McDonald, M. M., Agnew, M. K., Asa, C. S. et al. 2021. Melengestrol acetate contraceptive implant use in colobus monkeys (Colobus guereza): Patterns through time and differences in reproductive potential and live births. Zoo Biology 40(2), 124-134.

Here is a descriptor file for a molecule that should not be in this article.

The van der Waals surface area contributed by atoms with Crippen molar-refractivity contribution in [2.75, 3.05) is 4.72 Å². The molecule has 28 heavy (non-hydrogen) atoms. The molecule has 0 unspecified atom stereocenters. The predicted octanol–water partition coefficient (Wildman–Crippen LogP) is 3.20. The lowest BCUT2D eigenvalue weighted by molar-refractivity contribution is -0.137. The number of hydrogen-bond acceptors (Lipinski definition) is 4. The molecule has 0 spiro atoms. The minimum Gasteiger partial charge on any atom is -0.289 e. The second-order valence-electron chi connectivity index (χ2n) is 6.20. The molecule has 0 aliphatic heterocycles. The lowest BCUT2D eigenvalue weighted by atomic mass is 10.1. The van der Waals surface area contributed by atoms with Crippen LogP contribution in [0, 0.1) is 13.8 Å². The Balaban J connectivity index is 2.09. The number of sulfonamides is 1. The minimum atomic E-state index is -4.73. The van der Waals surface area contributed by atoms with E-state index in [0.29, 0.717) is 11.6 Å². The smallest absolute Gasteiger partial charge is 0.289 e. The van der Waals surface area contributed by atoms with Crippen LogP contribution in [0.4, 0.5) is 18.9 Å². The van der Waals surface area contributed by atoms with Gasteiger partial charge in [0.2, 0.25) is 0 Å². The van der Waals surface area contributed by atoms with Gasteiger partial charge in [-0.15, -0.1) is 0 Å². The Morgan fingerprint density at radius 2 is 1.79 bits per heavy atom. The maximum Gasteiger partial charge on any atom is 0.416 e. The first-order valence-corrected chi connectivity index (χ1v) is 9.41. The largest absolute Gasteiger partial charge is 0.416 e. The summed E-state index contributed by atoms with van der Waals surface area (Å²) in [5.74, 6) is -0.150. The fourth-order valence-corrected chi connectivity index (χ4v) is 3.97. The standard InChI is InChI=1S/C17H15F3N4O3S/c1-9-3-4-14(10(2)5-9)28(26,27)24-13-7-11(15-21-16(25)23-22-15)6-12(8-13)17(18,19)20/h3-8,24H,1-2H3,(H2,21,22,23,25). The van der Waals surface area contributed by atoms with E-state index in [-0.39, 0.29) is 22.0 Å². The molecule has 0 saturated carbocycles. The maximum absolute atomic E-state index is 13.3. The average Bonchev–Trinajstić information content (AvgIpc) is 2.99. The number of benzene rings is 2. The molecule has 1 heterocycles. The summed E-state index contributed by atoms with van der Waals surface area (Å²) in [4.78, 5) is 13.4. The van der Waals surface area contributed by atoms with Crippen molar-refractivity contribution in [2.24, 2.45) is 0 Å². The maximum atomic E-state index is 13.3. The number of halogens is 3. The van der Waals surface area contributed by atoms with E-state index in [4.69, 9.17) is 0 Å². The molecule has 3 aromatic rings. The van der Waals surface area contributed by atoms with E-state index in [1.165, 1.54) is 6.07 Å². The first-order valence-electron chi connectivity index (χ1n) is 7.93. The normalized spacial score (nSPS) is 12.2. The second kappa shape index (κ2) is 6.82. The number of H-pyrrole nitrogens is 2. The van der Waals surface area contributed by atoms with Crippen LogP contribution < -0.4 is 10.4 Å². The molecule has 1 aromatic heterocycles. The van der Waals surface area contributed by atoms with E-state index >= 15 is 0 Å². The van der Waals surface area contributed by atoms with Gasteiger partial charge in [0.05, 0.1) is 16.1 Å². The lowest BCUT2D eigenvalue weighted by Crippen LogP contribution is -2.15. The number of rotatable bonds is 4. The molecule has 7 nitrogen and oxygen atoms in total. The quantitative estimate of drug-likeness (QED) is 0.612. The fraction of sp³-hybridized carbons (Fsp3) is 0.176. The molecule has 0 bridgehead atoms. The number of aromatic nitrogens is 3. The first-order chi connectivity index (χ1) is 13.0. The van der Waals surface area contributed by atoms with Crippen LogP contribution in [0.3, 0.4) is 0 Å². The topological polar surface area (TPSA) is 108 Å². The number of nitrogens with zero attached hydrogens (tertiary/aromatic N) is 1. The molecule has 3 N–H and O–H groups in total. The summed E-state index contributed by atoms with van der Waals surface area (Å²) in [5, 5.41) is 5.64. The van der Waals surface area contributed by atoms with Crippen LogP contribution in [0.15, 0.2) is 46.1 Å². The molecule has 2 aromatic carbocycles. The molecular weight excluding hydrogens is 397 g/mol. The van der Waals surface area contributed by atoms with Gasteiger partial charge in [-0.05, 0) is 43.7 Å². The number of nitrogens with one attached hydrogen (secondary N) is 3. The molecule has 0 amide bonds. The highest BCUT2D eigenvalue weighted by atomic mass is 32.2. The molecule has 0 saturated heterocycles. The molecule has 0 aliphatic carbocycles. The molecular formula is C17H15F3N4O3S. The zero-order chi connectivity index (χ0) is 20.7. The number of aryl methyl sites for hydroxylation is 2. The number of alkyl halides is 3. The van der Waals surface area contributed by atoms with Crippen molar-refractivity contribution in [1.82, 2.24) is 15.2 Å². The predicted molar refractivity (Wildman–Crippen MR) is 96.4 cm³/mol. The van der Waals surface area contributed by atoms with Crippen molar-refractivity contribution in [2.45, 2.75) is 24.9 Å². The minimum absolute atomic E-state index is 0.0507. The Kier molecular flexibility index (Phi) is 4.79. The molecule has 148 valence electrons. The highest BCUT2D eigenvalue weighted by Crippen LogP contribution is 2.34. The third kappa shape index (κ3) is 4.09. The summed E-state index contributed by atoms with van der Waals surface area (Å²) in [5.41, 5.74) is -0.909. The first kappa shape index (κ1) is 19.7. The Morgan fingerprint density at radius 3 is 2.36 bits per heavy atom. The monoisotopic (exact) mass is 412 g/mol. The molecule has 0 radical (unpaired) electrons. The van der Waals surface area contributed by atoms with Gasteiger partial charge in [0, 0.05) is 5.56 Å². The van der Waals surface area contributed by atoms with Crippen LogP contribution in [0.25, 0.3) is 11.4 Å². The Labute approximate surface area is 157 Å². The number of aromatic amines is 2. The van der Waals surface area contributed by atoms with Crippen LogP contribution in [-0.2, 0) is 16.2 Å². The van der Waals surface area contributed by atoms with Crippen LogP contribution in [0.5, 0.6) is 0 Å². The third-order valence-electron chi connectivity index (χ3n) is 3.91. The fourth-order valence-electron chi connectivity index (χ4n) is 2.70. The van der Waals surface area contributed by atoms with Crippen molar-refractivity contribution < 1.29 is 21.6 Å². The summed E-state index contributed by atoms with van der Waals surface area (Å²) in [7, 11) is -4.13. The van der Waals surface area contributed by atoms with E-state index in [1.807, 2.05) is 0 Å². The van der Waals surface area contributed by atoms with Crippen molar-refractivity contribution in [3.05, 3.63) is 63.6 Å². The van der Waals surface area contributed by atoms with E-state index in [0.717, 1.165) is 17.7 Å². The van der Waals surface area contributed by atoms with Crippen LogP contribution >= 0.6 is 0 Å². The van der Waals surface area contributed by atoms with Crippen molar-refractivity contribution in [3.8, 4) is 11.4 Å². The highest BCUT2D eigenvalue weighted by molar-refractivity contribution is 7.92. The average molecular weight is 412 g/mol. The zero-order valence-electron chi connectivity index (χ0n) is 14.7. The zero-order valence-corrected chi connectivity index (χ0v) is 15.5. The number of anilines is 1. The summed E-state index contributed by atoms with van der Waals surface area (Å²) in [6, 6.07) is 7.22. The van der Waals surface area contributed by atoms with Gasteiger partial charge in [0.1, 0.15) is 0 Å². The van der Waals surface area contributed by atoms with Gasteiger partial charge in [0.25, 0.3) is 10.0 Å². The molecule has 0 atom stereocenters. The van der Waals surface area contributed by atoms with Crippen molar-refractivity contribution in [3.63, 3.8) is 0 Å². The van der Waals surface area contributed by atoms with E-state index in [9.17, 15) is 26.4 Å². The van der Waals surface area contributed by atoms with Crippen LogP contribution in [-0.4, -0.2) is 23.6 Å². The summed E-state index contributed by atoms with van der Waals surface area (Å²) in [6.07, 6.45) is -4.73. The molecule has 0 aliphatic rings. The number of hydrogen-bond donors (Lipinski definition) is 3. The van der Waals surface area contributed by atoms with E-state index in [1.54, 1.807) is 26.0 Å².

Melengestrol acetate (MGA) implants are progestin-based reversible contraceptives used to manage fertility in zoo populations. Although it is recommended that MGA implants should be replaced every 2 years, the duration of efficacy has not been systematically evaluated in most species. Anecdotal reports for Old World monkeys indicate that reproduction may be suppressed longer if the implant is not removed. This study uses Guereza colobus monkey (Colobus guereza) as a model Old World monkey species to examine the effects of MGA implants on reproductive potential. In particular, we investigate whether the probability of reproducing (pR) and rates of stillbirth differ among (1) non-implanted females, (2) females who have had MGA implants removed, and (3) females whose implants were left in past expiration. We found no significant difference in pR between non-implanted and implant-removed groups, but when implants were left in past expiration, the pR was significantly lower than in other groups. Both parity and age significantly impacted pR for the non-implanted group (i.e., younger females and those who were parous increased pR), but neither were significant factors for the implant-removed group. Stillbirth rates were significantly higher post-contraception as compared with pre-contraception. These results support similar analyses in other taxa that show a shorter time to reversal after MGA contraception when implants are removed, making this a good contraceptive option for females likely to receive a breeding recommendation, especially when a more predictable time to reversal is important.